So what’s all this talk about the “digital divide”-that invisible yet vast gulf between those with access to the Internet and cutting-edge technology and those without? Hardly a day goes by without a glowing news report about a new program, initiative or incentive aimed at helping the poor get their hands on computers or otherwise benefit from today’s new technologies.
What happens, however, once you turn off your television or fold up your newspaper? Where exactly are these programs taking place? Who can you call? Where can you sign up to participate? This is where the Digital Divide Network (www.digitaldividenetwork.org) comes in.
Companies from across the computer hardware, software, telecommunications and Internet industries have come together to launch a national clearinghouse that provides information on what the private and public sectors are doing to bridge the digital divide. The Digital Divide Network was one of several directives put forth by President Bill Clinton during the summit on the digital divide held this past winter. “For the first time, America will have a one-stop shop for tracking our progress in every community, and for learning exactly what has worked and what has not,” the President announced.
The Digital Divide Network is more than just a Website listing digital divide-related programs. It also serves as a focal point for discussions and the dissemination of new ideas on exactly how to close this technology gap, says Andy Carvin, senior associate at the Benton Foundation, based in Washington, D.C., which organized the project in conjunction with the National Urban League in New York and with other foundations and companies.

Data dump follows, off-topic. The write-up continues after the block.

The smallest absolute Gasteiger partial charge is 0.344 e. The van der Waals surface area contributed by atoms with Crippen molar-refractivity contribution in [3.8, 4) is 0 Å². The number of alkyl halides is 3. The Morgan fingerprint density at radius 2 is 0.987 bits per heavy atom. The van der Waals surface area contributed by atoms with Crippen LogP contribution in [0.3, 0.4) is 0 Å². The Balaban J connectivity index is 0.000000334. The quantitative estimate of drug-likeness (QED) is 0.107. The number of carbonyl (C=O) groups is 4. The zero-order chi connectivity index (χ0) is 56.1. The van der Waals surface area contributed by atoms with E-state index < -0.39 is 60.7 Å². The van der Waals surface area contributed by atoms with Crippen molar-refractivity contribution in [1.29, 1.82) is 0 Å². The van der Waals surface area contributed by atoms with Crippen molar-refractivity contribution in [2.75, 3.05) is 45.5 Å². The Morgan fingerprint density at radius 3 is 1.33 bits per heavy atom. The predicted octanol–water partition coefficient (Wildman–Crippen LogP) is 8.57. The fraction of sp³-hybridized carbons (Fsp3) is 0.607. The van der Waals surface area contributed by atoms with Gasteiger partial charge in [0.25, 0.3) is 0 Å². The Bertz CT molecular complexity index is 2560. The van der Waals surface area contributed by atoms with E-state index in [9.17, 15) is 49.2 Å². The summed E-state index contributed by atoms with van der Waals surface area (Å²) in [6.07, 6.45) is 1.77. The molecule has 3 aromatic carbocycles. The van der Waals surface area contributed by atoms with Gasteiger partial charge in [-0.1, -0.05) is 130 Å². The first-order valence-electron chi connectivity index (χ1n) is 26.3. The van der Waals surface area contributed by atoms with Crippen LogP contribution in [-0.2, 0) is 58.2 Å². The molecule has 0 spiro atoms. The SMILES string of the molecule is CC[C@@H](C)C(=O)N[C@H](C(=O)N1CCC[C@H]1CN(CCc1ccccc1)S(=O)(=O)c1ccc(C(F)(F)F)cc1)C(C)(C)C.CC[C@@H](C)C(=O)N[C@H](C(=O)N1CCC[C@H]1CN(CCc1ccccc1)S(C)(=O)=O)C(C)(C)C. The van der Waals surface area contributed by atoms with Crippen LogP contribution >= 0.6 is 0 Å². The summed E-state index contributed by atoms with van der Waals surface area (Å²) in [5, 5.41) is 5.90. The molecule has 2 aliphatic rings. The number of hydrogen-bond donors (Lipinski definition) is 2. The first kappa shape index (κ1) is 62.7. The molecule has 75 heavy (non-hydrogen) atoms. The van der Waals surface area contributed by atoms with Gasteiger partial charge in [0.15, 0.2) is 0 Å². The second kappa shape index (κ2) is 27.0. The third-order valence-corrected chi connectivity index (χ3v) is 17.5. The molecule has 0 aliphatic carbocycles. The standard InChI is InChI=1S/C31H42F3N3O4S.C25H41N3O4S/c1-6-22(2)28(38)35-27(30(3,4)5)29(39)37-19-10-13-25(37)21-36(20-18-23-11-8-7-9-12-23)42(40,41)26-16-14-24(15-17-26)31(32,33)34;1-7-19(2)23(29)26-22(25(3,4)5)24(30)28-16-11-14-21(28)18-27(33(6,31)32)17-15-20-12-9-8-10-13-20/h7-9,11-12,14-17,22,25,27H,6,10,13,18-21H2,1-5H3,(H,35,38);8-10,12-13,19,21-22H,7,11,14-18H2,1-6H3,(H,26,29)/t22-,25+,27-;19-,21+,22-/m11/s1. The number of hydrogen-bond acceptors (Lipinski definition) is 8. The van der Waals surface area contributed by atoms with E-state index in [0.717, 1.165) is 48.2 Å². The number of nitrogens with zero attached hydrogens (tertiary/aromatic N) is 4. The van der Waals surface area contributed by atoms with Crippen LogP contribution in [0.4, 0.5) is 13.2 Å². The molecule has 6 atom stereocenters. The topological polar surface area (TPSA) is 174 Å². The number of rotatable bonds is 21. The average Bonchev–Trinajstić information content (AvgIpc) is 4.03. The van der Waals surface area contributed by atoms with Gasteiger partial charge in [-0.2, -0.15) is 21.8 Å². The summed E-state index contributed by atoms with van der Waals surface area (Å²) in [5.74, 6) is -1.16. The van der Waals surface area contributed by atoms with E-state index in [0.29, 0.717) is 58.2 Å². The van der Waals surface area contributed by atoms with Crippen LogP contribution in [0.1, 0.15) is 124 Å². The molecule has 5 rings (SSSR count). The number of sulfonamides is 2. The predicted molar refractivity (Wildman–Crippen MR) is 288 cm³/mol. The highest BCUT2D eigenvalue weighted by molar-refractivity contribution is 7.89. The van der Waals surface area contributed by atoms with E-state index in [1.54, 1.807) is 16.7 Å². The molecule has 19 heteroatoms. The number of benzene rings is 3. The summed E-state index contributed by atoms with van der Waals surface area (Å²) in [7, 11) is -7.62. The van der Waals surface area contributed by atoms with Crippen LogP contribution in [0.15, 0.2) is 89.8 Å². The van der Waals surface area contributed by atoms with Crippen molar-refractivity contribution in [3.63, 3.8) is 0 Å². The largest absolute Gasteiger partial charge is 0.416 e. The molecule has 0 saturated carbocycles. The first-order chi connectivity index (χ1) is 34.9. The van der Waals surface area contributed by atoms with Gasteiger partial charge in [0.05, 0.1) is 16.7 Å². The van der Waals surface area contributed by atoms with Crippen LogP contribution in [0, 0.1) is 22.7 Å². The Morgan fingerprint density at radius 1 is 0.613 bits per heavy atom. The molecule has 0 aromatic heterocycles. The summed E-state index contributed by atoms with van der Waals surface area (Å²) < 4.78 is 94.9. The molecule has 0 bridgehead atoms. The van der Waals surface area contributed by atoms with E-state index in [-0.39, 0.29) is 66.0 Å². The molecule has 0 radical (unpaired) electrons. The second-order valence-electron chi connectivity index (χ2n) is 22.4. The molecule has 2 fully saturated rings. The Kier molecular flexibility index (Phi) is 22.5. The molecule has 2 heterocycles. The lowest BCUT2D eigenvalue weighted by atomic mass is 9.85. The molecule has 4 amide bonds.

The Benton Foundation is an organization that seeks to shape the emerging communications environment and to demonstrate the value of communications for solving social problems. The National Urban League is well known for its civil rights initiatives.
“It’s a real opportunity to level the playing field,” says B. Keith Fulton, former director of technology policy and resources at the National Urban League. “It’s an opportunity for those who are behind to catch up.” Fulton recently joined America Online as executive director of corporate relations. AOL is the primary financial backer of the Digital Divide Network.
Carvin, who serves as editor of the Website, says that while it’s always good to see new digital divide efforts get under way, it’s frustrating to watch nonprofit groups waste their limited resources “reinventing the wheel,” instead of making use of the knowledge already gained by similar groups. “They can’t afford to make the same mistakes,” he said.
One of the more useful parts of the Website is the “Find a Digital Divide Effort Near You” section, which features an interactive map of the United States and a directory of local digital divide-related programs and resources. By clicking on their respective states, users can access a list and contact information for technology centers in their areas. A number of nonprofit organizations and private sector companies, such as the NAACP and AT&T, have joined forces to build additional centers in targeted cities to provide computer training and